Pet Nutrition Guide
Delicious and Nutritious: A Vet’s Guide on What (Not) to Feed Your Pets
Understanding of your furry friend’s nutritional needs and putting them into practice is an integral part of responsible pet ownership.
Dr. Lauren, the visionary founder of VSL Veterinary Clinic, shares her expertise on pet nutrition, unraveling the mysteries of what to feed and what to avoid.
In this insightful article, we dispel myths around pet food and discuss commercial pet foods, homemade diets, raw feeding, and grain-free diets.
Join us as we navigate the pet food aisle and uncover the essentials to ensure your beloved cats and dogs thrive on a diet that’s delicious and nutritionally sound.
How to determine your pet’s ideal nutrition
Determining your pet’s ideal nutrition involves considering several factors tailored to their individual needs:
- Age: Puppies, kittens, adults, and seniors have different nutritional requirements. Choose food appropriate for your pet’s life stage.
- Size and breed: Large and small breeds may have specific dietary needs. Large breed puppies, for example, require a diet with controlled calcium levels to prevent joint issues.
- Health conditions: Pets with specific health conditions may require specialized diets. Consult your vet for recommendations tailored to manage or prevent health issues.
- Activity level: Active pets need more calories than sedentary ones. Adjust portion sizes based on your pet’s energy expenditure.
- Weight: Maintain a healthy weight to prevent obesity-related issues. Adjust the diet based on weight management needs.
- Allergies or sensitivities: Some pets may have allergies or sensitivities to certain ingredients. Choose a diet that addresses their specific dietary restrictions.
- Life stage: Consider whether your pet is a growing puppy/kitten, an adult, neutered, or likely to become pregnant/lactate. Each stage has unique nutritional requirements.
- Ingredients: Opt for balanced commercial pet foods from reputable brands. Check for the phrase “complete dog/cat food” on the label.
- Consult with a vet: Regular vet check-ups can help assess your pet’s overall health and nutritional needs. Your trusted veterinarian can provide personalized recommendations.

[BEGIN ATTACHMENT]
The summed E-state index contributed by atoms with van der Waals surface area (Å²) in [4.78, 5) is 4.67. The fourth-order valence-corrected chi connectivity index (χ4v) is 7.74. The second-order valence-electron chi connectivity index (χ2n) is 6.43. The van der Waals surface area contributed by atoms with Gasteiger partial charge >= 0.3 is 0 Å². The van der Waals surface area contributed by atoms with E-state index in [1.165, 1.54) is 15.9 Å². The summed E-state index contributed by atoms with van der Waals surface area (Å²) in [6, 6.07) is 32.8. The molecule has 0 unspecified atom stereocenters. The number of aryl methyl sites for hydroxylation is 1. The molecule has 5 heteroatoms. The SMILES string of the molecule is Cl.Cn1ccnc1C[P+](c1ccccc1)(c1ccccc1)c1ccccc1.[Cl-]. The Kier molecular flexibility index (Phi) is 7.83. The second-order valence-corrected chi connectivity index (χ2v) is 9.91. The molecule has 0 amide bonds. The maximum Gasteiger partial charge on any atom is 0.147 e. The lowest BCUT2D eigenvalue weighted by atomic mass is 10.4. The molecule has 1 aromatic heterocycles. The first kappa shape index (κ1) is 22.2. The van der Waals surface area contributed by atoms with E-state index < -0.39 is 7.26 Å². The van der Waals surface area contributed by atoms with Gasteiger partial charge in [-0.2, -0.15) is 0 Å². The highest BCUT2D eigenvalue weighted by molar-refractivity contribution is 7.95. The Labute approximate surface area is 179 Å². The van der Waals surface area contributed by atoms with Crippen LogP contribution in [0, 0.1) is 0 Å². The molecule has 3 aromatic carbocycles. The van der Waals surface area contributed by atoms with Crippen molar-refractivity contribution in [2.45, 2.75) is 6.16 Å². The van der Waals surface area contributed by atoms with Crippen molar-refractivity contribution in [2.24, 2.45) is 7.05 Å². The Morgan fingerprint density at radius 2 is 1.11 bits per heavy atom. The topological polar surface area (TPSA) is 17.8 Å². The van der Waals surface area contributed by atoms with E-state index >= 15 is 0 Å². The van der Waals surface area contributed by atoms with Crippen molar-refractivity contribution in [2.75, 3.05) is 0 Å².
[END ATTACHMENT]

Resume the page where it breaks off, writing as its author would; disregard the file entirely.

- Avoid Harmful Foods: Be aware of toxic foods for pets and ensure they are never included in their diet.
Taking a holistic approach and staying informed about your pet’s specific needs will help you make informed decisions about their nutrition.
How do I select the right food for my pet?
Commercial pet food is generally a good choice for most pets. But how do you select the best one for your beloved companion? Let’s take a look at labels and their meaning to help guide you.
Look for a commercial pet food from a reputable brand that is labeled as a “complete” food, suitable for the size and life stage of your pet. The word “complete” on pet food labeling means that it provides all the nutrients your pet requires each day, when fed as instructed, without the need to add any additional foods or supplements to it. The packaging should also state whether it is intended for small, medium, large, or giant breeds of dogs, and whether it is for puppies/kittens or adults.
The opposite of a complete food is a “complementary” food, which means that the food is either intended to be mixed with something else or is intended as a snack or treat for your pet. Complementary foods are NOT suitable to be fed as the main part of your pet’s diet.
All Life Stages
Some diets will be labeled as “All Life Stages”. This means that these diets meet the most demanding stages in a pet’s life – growth, gestation (pregnancy) and lactation. All Life Stage diets will therefore necessarily be higher in calories, and can be more likely to lead to overfeeding and obesity of sedentary pets that are not pregnant, lactating, or actively growing, so beware feeding these diets as your pets’ main food.
Feeding for the correct size and life stage is most important for Large and Giant breed puppies, for example Great Danes, Bernese Mountain Dogs, Mastiffs, and any breed expected to exceed 45kg as an adult. These breeds MUST be fed a diet that has the appropriate balance of calcium and phosphorus, with a lower calcium content and lower calorie density than a standard puppy food. An excess of calcium or an excess of calories in the diet can cause them to grow too rapidly and put on too much weight too quickly, leading to increased stress on their joints and bones, which can cause irreversible damage and lifelong orthopaedic problems.
As well as what size and life stage the food is suitable for, pet food labeling should contain the following components:
- ingredients list
- analytical constituents (information about nutrient levels)
- best before date
- batch code
- name of the producer or the distributor and how to contact them for further information
- how to use the product (feeding instructions)
- flavour (not mandatory, but typically listed)
Commercial pet food that does not list the above components should be avoided to ensure your pet’s health.
A Word on Flavours
Here is what typical pet food terms mean in practice:
- “flavoured with chicken” = less than 4 % chicken
- “with chicken” = at least 4 % chicken
- “rich in chicken” = at least 14 % chicken
- “chicken dinner” = at least 26 % chicken
If you have any questions or doubts about any ingredients in your pet’s food, you are welcome to contact us at VSL to talk through your concerns.